USNS Grasp (T-ARS-51)

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USS Grasp
USNS Grasp towing the ex-USS Des Moines for scrapping.
United States
Name: USNS Grasp
Builder: Peterson Builders, Sturgeon Bay
Laid down: 30 March 1983
Launched: 2 May 1985
Commissioned: 16 December 1985
Decommissioned: 19 January 2006
Homeport: Naval Base San Diego
Motto: "Any Ocean Any Time"
Fate: Transferred to the Military Sealift Command
General characteristics
Class and type: Safeguard-class salvage ship
Displacement: 3,282 long tons (3,335 t) full
Length: 255 ft (78 m) o/a
Beam: 50 ft (15 m)
Draft: 15 ft 6 in (4.72 m)
Speed: 15 knots (28 km/h; 17 mph)
Complement: 30 US Navy (Military Sealift Command) Civilian Mariners.

USNS Grasp (T-ARS-51) is a Safeguard-class salvage ship, the second United States Navy ship of that name.

Grasp was laid down on 30 March 1983 by Peterson Builders, Sturgeon Bay, Wisconsin; launched on 2 May 1985; and commissioned on 14 December 1985 as USS Grasp (ARS-51).[1][2]

Grasp is the second ship of the newest auxiliary rescue and salvage class of vessels constructed for the US Navy. The rugged construction of this steel-hulled vessel, combined with her speed and endurance, make Grasp well-suited for rescue and salvage operations throughout the world. The hull below the waterline is ice-strengthened.

Grasp sister ships are Safeguard (ARS-50), Salvor (ARS-52), and Grapple (ARS-53).

On 19 January 2006 USS Grasp was decommissioned and transferred to the Military Sealift Command for non-commissioned service as USNS Grasp (T-ARS-51).[2][3]

On 20 July 1999, it was the Grasp that finally located the fuselage of the plane flown by John F. Kennedy Jr.. Following the earthquake that devastated Haiti in 2010, the Grasp was staffed with a team of structural engineers from the US Army Corps of Engineers and dispatched on 16 January 2010 to the country's devastated seaport in Port-au-Prince as part of Operation Unified Response to assess for and complete emergency structural repairs so that large military and civilian cargo vessels may unload their rescue aid shipments more efficiently.[4]

Mission and capabilities[edit]

Like all Safeguard class rescue and salvage ships, Grasp serves as an element of the United States Navy's Combat Logistics Support Force and provides rescue and salvage services to the fleet at sea. She also supported the protection of forces ashore through post-assault salvage operations in close proximity to the shore. She is designed to perform combat salvage, lifting, towing, off-ship firefighting, manned diving operations, and emergency repairs to stranded or disabled vessels.[5][6][7]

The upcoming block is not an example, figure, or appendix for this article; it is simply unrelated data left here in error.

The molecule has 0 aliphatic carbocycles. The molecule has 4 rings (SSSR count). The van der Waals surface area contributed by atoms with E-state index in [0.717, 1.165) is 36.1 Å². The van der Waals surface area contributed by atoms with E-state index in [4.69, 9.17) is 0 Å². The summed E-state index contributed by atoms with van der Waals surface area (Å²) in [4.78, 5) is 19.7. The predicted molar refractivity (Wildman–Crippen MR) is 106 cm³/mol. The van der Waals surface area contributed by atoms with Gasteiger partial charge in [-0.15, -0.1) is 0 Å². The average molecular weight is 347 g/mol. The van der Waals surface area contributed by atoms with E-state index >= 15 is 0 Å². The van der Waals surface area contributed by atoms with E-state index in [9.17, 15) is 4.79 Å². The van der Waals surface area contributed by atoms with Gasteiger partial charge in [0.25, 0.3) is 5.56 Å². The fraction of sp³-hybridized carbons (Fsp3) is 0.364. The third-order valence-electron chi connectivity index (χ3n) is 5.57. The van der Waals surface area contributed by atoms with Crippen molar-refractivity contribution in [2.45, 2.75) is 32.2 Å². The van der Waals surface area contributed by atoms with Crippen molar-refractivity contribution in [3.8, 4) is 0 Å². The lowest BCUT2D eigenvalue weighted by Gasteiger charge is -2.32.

Salvage of disabled and stranded vessels[edit]

Disabled or stranded ships might require various types of assistance before retraction or towing can be attempted. In her 21,000 cubic feet (590 m3) salvage hold,[<span title="each hold is 21,000 cu ft (590 m3) or all together 21,000 cuft? (July 2009)">clarification needed] Grasp carries transportable cutting and welding equipment, hydraulic and electric power sources, and de-watering gear. Grasp also has salvage and machine shops, and hull repair materials to effect temporary hull repairs on stranded or otherwise damaged ships.[5][6]

Retraction of stranded vessels[edit]

Stranded vessels can be retracted from a beach or reef by the use of Grasp's towing machine and propulsion. Additional retraction force can be applied to a stranded vessel through the use of up to six legs of beach gear, consisting of 6,000 pound STATO anchors, wire rope, chain, and salvage buoys. In a typical configuration, two legs of beach gear are rigged on board Grasp, and up to four legs of beach are rigged to the stranded vessel.[8]

In addition to the standard legs of beach gear, Grasp carries 4 spring buoys. The spring buoys are carried beneath the port and starboard bridge wings. Each spring buoy weighs approximately 3100 pounds, is 10 feet (3.0 m) long and 6 feet (1.8 m) in diameter, provides a net buoyancy of 7½ tons, and can withstand 125 tons of pull-through force.[8] The spring buoys are used with beach gear legs rigged from a stranded vessel when deep water is found seaward of the stranded vessel.


Grasp's propulsion machinery provides a bollard pull (towing force at zero speed and full power) of 68 tons.[9][10]

The centerpiece of Grasp's towing capability is an Almon A. Johnson Series 322 double-drum automatic towing machine. Each drum carries 3,000 feet (910 m) of 2 14-inch-diameter (57 mm) drawn galvanized, 6×37 right-hand lay, wire-rope towing hawsers, with closed zinc-poured sockets on the bitter end. The towing machine uses a system to automatically pay-in and pay-out the towing hawser to maintain a constant strain.[9][10]

The automatic towing machine also includes a Series 400 traction winch that can be used with synthetic line towing hawsers up to 14 inches in circumference. The traction winch has automatic payout but only manual recovery.[9][10]

The Grasp's caprail is curved to fairlead and prevent chafing of the towing hawser. It includes two vertical stern rollers to tend the towing hawser directly aft and two Norman pin rollers to prevent the towing hawser from sweeping forward of the beam at the point of tow. The stern rollers and Norman pins are raised hydraulically and can withstand a lateral force of 50,000 pounds (23,000 kg) at mid barrel.[9]

Two tow bows provide a safe working area on the fantail during towing operations.[9]

Manned diving operations[edit]

A diver rides a stage to the sea bed from USNS Grasp in St. Kitts during Global Fleet Station 2008.